Project News

U.S. Government Officials Continue CTBT Tour

Senior U.S. government officials have been touring different states to deliver addresses explaining the national security benefits of the Comprehensive Test Ban Treaty since October, with Undersecretary of State for Arms Control and International Security Rose Gottemoeller and Special Representative of the President for Nuclear Nonproliferation Ambassador Adam Scheinman taking the lead.

Scheinman’s keynote address at the "Deterrence & Assurance Academic Conference and Workshop” at the University of Nebraska-Omaha on March 4 was covered in the Omaha World-Herald.

As part of her speaking tour in New Mexico, Gottemoeller was interviewed on Feb. 4 by the Albuquerque Journal on the CTBT.  In that article, New Mexico Senators Tom Udall and Martin Heinrich went on the record in support of the treaty’s ratification.

Below is a compilation of remarks of key remarks released by the Department of State as the Obama administration works to reintroduce the CTBT:

Japan Presses Egypt on the CTBT

Japan’s Prime Minister Shinzo Abe welcomed Egyptian President Abdel-Fattah El-Sisi for an official visit to Japan from Feb. 29-March 2. According to a joint statement issued Feb. 29, they discussed a range of bilateral and international issues, including nuclear nonproliferation, disarmament and the CTBT. On these issues, the statement says:

NGOs Urge Reinforcing the Norm Against Nuclear Testing

Noting that CTBT entry into force is, unfortunately, still many years away, a number of U.S.-based NGOs are actively pursuing a campaign aimed at UN Security Council members and other “Friends of the CTBT” states to pursue a non-binding UN Security Council resolution and a parallel UN General Assembly measure to reinforce the norm against testing.

On Feb. 11, the Arms Control Association and the Stimson Center co-hosted an event to explain the rationale for such an initiative. At the event (video and transcript of which is available online) they recommend support for a non-binding resolution that:

Israel's Potential Future Ratification of the CTBT

Israel’s permanent representative to the International Atomic Energy Agency (IAEA) and Comprehensive Test Ban Treaty Organization (CTBTO), Merav Zafary-Odiz said “a regional moratorium [on nuclear testing] could enhance security, and potentially lead to a future ratification of the CTBT. Israel has announced its commitment to a moratorium, it would be useful for others to do the same.”

Zafary-Odiz’s statement came during a Jan. 27 panel at the CTBTO’s Symposium on “Science and Diplomacy for Peace and Security” in Vienna. She also noted that a region-wide test ban would enhance security throughout the Middle East region and could be used as an aspect to establishing a Middle East Weapons-of-Mass-Destruction-Free Zone.

Looking Ahead in 2016

In 2009, the Arms Control Association launched this project to help disseminate information, ideas, and analysis about the “longest-sought, hardest-fought prize” in arms control—the Comprehensive Test Ban Treaty (CTBT)—and the steps to bring it into force.

Since then, we’ve seen progress in many areas, including: ratification of the treaty by key states; preparations by key states, including the United States, to bring the treaty to a vote on ratification; and continued progress by the Comprehensive Test Ban Treaty Organization (CTBTO) to monitor and verify compliance.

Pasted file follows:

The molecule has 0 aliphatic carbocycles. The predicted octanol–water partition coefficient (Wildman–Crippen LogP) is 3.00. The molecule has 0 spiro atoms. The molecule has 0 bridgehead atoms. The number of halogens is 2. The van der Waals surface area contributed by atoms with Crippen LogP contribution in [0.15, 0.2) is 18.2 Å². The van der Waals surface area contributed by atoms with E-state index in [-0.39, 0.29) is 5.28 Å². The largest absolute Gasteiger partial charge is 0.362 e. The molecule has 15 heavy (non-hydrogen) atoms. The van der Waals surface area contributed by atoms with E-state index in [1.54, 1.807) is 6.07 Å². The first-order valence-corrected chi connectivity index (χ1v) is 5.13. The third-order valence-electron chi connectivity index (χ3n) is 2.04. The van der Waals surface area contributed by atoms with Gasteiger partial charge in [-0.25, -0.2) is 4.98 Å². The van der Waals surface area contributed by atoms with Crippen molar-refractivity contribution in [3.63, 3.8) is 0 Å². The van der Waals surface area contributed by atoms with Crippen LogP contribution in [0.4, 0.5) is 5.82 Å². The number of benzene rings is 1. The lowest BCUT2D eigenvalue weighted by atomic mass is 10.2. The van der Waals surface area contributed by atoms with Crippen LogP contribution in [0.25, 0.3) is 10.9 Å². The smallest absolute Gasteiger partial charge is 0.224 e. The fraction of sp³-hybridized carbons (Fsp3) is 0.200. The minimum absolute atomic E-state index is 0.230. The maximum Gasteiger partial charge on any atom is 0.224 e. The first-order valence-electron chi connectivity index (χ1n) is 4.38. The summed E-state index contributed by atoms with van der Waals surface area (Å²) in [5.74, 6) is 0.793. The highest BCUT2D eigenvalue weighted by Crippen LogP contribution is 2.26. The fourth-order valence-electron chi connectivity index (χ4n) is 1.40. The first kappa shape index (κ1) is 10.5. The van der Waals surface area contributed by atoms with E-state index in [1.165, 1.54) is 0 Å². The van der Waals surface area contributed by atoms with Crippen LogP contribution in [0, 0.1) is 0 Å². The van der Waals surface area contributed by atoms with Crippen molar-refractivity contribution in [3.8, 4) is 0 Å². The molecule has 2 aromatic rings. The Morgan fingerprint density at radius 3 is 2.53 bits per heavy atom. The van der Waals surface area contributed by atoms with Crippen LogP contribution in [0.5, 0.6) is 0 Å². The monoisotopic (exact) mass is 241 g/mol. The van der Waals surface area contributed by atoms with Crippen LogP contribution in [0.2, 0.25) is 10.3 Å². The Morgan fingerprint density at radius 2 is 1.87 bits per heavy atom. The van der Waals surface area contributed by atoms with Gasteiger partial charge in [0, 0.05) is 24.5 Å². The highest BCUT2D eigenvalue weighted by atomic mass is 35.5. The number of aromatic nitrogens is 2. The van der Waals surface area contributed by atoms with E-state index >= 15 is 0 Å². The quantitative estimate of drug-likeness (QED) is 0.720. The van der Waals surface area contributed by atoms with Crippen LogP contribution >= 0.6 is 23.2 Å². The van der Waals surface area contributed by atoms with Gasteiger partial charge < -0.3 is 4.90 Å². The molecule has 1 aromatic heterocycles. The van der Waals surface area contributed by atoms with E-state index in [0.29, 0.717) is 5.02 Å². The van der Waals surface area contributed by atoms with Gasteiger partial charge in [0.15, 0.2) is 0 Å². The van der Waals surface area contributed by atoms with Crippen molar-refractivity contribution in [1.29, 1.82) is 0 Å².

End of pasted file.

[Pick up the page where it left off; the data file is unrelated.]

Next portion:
North Korea's Fourth Nuclear Test: A Wake Up Call

On Jan. 6, North Korea conducted its fourth underground nuclear weapons test explosion. The government in Pyongyang claims it conducted a successful test that “scientifically verified the power” of a small hydrogen bomb. The statement claims that the test signifies a “higher stage” of development of North Korea’s nuclear force.

Initial readings from seismic stations in the region, however, strongly suggest the yield of the blast was slightly smaller than the February 2013 nuclear test. According to the Vienna-based Comprehensive Test Ban Treaty Organization (CTBTO), the “initial location estimate” of the seismic activity shows that the event took place in the area of North Korea’s nuclear test site, Punggye-ri, which is located in the northeast of the country. The test has been universally condemned as a threat to international peace and security and a violation of the global taboo against nuclear testing.

Blasts from the Past

This past October, Undersecretary of State for Arms Control and International Security Rose Gottemoeller visited several states where the United States conducted some of the 1,030 nuclear weapons test explosion before the end of nuclear weapons testing in September 1992.

Her mission: to speak about the enduring value of the 1996 Comprehensive Test Ban Treaty (CTBT)—which the United States was the first to sign but is still among the last few that has not yet ratified.

Undersecretary Gottemoeller’s tour did not begin and end in Nevada, where the United States conducted 921 nuclear test explosions, including 100 above-ground tests, beginning in 1951, and ending with the last U.S. nuclear test in September 1992.

Instead, Gottemoeller’s trip included stops in Alaska and Colorado—

Japanese Prime Minister and Kazakh President Sign Joint Statement

On Oct. 27, Japanese Prime Minister Shinzo Abe and Kazakh President Nursultan Nazarbayev signed and adopted a joint statement in support of the early entry into force of the Comprehensive Test Ban Treaty (CTBT). Japan and Kazakhstan were selected to be the Co-Chairs of the 2015 Article XIV Conference on facilitating the entry into force of the CTBT and to lead the international efforts to implement the CTBT for the following two years.

A PDF of the full statement is available here, in Japanese, English, and Russian.

The press statement by the Comprehensive Test Ban Treaty Organization is available here.